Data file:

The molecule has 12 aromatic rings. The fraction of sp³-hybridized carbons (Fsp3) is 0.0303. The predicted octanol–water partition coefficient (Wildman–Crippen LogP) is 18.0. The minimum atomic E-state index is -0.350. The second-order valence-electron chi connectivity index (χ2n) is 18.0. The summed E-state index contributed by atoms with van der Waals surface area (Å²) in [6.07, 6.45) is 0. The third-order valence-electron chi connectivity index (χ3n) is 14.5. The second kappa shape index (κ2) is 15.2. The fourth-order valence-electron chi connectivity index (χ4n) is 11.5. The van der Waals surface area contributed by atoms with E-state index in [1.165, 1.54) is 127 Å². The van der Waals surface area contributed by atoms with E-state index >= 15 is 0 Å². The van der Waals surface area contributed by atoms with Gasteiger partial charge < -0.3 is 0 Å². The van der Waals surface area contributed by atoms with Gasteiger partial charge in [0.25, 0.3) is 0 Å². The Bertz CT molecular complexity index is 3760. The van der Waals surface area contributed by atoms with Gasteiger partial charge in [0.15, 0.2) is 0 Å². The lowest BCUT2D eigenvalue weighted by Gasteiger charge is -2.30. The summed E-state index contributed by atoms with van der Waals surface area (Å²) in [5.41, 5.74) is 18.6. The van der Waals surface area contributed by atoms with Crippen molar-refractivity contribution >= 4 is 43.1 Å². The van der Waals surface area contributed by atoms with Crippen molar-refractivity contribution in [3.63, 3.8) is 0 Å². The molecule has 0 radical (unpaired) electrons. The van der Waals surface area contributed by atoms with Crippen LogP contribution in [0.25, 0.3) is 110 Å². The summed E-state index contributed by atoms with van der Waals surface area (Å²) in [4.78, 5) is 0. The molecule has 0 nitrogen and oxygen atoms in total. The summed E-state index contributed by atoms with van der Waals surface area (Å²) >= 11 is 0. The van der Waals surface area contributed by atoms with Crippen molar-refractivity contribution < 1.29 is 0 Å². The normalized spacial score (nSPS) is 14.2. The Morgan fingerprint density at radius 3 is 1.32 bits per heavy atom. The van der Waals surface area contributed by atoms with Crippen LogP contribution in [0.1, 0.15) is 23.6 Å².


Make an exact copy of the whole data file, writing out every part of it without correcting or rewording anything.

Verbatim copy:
The molecule has 12 aromatic rings. The fraction of sp³-hybridized carbons (Fsp3) is 0.0303. The predicted octanol–water partition coefficient (Wildman–Crippen LogP) is 18.0. The minimum atomic E-state index is -0.350. The second-order valence-electron chi connectivity index (χ2n) is 18.0. The summed E-state index contributed by atoms with van der Waals surface area (Å²) in [6.07, 6.45) is 0. The third-order valence-electron chi connectivity index (χ3n) is 14.5. The second kappa shape index (κ2) is 15.2. The fourth-order valence-electron chi connectivity index (χ4n) is 11.5. The van der Waals surface area contributed by atoms with E-state index in [1.165, 1.54) is 127 Å². The van der Waals surface area contributed by atoms with E-state index >= 15 is 0 Å². The van der Waals surface area contributed by atoms with Gasteiger partial charge < -0.3 is 0 Å². The van der Waals surface area contributed by atoms with Gasteiger partial charge in [0.25, 0.3) is 0 Å². The Bertz CT molecular complexity index is 3760. The van der Waals surface area contributed by atoms with Gasteiger partial charge in [0.15, 0.2) is 0 Å². The lowest BCUT2D eigenvalue weighted by Gasteiger charge is -2.30. The summed E-state index contributed by atoms with van der Waals surface area (Å²) in [5.41, 5.74) is 18.6. The van der Waals surface area contributed by atoms with Crippen molar-refractivity contribution >= 4 is 43.1 Å². The van der Waals surface area contributed by atoms with Crippen molar-refractivity contribution in [3.63, 3.8) is 0 Å². The molecule has 0 radical (unpaired) electrons. The van der Waals surface area contributed by atoms with Crippen LogP contribution in [0.25, 0.3) is 110 Å². The summed E-state index contributed by atoms with van der Waals surface area (Å²) in [4.78, 5) is 0. The molecule has 0 nitrogen and oxygen atoms in total. The summed E-state index contributed by atoms with van der Waals surface area (Å²) >= 11 is 0. The van der Waals surface area contributed by atoms with Crippen molar-refractivity contribution < 1.29 is 0 Å². The normalized spacial score (nSPS) is 14.2. The Morgan fingerprint density at radius 3 is 1.32 bits per heavy atom. The van der Waals surface area contributed by atoms with Crippen LogP contribution in [0.1, 0.15) is 23.6 Å².